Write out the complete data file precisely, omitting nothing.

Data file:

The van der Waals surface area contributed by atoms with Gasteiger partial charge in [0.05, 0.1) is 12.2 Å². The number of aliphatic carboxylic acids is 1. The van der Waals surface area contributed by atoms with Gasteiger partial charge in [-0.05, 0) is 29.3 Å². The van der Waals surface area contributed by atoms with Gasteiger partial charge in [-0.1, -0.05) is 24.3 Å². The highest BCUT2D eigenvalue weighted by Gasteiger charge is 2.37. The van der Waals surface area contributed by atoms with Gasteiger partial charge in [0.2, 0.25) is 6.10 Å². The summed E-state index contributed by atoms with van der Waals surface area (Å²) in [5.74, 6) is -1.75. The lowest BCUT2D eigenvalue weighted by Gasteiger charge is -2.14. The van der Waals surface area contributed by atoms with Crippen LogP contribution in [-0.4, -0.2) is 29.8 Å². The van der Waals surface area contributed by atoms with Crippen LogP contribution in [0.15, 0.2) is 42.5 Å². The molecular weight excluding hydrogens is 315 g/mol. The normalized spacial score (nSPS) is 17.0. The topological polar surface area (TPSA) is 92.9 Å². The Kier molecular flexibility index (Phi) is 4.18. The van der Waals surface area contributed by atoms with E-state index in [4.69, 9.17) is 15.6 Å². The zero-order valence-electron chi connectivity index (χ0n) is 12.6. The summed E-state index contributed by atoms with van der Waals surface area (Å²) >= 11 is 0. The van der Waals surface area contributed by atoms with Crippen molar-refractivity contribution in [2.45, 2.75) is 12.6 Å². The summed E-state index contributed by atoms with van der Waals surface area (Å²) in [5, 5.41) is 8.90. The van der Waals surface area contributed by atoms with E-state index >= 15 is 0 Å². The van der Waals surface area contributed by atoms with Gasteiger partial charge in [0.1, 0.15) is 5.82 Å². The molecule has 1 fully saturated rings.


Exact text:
The van der Waals surface area contributed by atoms with Gasteiger partial charge in [0.05, 0.1) is 12.2 Å². The number of aliphatic carboxylic acids is 1. The van der Waals surface area contributed by atoms with Gasteiger partial charge in [-0.05, 0) is 29.3 Å². The van der Waals surface area contributed by atoms with Gasteiger partial charge in [-0.1, -0.05) is 24.3 Å². The highest BCUT2D eigenvalue weighted by Gasteiger charge is 2.37. The van der Waals surface area contributed by atoms with Gasteiger partial charge in [0.2, 0.25) is 6.10 Å². The summed E-state index contributed by atoms with van der Waals surface area (Å²) in [5.74, 6) is -1.75. The lowest BCUT2D eigenvalue weighted by Gasteiger charge is -2.14. The van der Waals surface area contributed by atoms with Crippen LogP contribution in [-0.4, -0.2) is 29.8 Å². The van der Waals surface area contributed by atoms with Crippen LogP contribution in [0.15, 0.2) is 42.5 Å². The molecular weight excluding hydrogens is 315 g/mol. The normalized spacial score (nSPS) is 17.0. The topological polar surface area (TPSA) is 92.9 Å². The Kier molecular flexibility index (Phi) is 4.18. The van der Waals surface area contributed by atoms with E-state index in [4.69, 9.17) is 15.6 Å². The zero-order valence-electron chi connectivity index (χ0n) is 12.6. The summed E-state index contributed by atoms with van der Waals surface area (Å²) >= 11 is 0. The van der Waals surface area contributed by atoms with Crippen molar-refractivity contribution in [2.45, 2.75) is 12.6 Å². The summed E-state index contributed by atoms with van der Waals surface area (Å²) in [5, 5.41) is 8.90. The van der Waals surface area contributed by atoms with E-state index >= 15 is 0 Å². The van der Waals surface area contributed by atoms with Gasteiger partial charge in [0.1, 0.15) is 5.82 Å². The molecule has 1 fully saturated rings.